Fibroids seldom lead to cancer
DEAR DR. DONOHUE: When I was in my 50s, I had a uterine fibroid about the size of a small grapefruit. One doctor said to leave it alone because it would eventually disappear. Another opinion was to have a hysterectomy. I chose to leave it alone, and it did disappear. Three years ago I had uterine cancer. Fortunately, it was detected early, and I have made a recovery. Did my not having the fibroid removed lead to the cancer? -- F.S.
ANSWER: Uterine cancer is usually a cancer of the uterine lining, the endometrium. It also goes by the name of endometrial cancer. More than 36,000 new cases of uterine cancer occur yearly in North America. Most women come down with it after menopause.
Factors that influence the development of uterine cancer include high blood pressure, diabetes, menstrual periods that began early, menopause that occurred late, not having children, and obesity. The obesity link is interesting. Fat converts the small amount of male hormone made by women into the female hormone estrogen. Constant bombardment of the uterus by estrogen can stimulate cancer there.
Fibroids are not on the list of uterine cancer risks. Many women choose to ignore fibroids when they cause no symptoms or when the woman is on the brink of menopause. Fibroids almost invariable shrink after menopause.
A very small number of fibroids become cancerous. Those cancers are leiomyosarcomas, a word unfamiliar to the public because of its rarity. Not having your fibroid removed did not contribute anything to your uterine cancer.
The fibroid and hysterectomy stories are told in the pamphlet of that name. Readers can obtain a copy by writing: Dr. Donohue -- No. 1106, Box 536475, Orlando, FL 32853-6475. Enclose a check or money order (no cash) for $4.50 U.S./$6.50 Can. with the recipient's printed name and address. Please allow four weeks for delivery.
DEAR DR. DONOHUE: I am 79, and I have arthritis in my knees. The family doctor wants me to consider surgery for my knees. I don't want to baby artificial knees, and I don't want to be laid up for a long time after surgery. Is this unreasonable? How long do artificial knees last? -- C.Z.
ANSWER: If the arthritis is sidelining you or if it causes you chronic pain, then you ought to consider the benefits of artificial knee joints. The people I know who have had this operation sing its praises. They are able to navigate easily and without pain after the operation.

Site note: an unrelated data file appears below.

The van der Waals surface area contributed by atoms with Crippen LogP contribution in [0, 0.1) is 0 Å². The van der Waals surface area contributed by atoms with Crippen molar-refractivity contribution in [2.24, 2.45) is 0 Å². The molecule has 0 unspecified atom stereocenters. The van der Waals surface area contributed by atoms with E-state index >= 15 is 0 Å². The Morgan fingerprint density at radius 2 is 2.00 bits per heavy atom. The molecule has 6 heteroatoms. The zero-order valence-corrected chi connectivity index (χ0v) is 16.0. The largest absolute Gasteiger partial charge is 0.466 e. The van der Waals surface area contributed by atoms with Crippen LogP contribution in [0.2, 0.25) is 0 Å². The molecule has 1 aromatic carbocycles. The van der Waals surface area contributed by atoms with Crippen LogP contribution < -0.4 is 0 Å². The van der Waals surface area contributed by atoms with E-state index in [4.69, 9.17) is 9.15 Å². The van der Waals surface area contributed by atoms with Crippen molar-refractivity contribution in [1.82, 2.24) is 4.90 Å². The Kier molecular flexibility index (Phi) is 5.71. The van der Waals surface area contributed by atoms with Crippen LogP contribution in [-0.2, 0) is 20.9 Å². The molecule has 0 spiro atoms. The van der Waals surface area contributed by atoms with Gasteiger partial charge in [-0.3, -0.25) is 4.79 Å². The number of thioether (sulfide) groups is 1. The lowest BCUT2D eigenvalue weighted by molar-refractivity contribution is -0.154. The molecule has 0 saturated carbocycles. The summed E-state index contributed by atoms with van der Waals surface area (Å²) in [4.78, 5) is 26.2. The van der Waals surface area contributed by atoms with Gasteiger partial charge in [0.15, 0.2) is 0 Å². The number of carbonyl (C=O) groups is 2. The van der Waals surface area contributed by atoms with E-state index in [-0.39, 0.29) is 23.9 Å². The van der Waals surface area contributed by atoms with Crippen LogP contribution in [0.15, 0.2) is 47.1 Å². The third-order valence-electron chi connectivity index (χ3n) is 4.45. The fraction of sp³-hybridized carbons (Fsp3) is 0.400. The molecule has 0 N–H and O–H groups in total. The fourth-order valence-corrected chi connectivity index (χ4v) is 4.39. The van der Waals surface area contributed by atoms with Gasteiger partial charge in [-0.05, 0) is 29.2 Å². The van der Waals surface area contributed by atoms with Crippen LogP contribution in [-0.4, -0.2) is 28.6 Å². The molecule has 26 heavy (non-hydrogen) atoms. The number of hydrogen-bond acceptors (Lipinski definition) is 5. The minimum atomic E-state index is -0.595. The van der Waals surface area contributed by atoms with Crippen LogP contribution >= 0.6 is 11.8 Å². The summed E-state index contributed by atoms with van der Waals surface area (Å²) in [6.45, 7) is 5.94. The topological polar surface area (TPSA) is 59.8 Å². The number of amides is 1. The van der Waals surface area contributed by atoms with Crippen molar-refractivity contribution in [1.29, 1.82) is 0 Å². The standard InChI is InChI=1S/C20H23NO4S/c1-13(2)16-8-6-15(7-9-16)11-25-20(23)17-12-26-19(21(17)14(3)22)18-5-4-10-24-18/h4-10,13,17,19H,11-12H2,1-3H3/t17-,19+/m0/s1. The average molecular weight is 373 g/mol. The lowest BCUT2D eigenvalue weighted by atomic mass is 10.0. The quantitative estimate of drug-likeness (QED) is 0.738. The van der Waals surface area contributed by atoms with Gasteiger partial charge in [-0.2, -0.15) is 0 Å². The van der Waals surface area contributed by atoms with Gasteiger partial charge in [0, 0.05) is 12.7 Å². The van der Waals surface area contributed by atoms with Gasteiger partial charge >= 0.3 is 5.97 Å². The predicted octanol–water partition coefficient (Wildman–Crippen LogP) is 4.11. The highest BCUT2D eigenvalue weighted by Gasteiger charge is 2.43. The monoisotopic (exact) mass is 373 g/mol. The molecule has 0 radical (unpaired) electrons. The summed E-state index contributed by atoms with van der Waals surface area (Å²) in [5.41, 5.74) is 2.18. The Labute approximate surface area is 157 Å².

You won't be laid up for any long period of time after the operation. You start using the knees the day after surgery. For the first six to 12 weeks postoperatively, you avoid bending, squatting and stooping. You also participate in a physical therapy program that restores muscle strength lost from the inactivity of arthritis.
In short order, you can do just about anything you want. You can golf, swim, play doubles tennis and do just about all the activities that other 79-year-olds do.
Artificial knees last 20 to 25 years.
DEAR DR. DONOHUE: Several months back you had an article concerning a web on the inside of the eye. Since that article, my mother has developed it, and I cannot find out what it is. Would you repeat the information? -- P.S.
ANSWER: A dirty-yellow web of tissue can grow on the white of the eye, usually on the nose side. It is called a pinguecula (ping-KWECK-you-lah). It comes from a lifetime of sun, wind and dust exposure, so people who work outdoors are the ones who most frequently come down with this.
If the web extends onto the cornea -- the central, clear, dome-shaped covering over the pupil and iris -- it is then called a pterygium (tuh-RIDGE-ee-um). If it interferes with sight, it can be removed. If it doesn't, it is left alone, as is a pinguecula. Make sure a doctor confirms your suspicion.
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Dr. Donohue regrets that he is unable to answer individual letters, but he will incorporate them in his column whenever possible. Readers may write him or request an order form of available health newsletters at P.O. Box 536475, Orlando, FL 32853-6475.
(c) 2004 North America Syndicate Inc.
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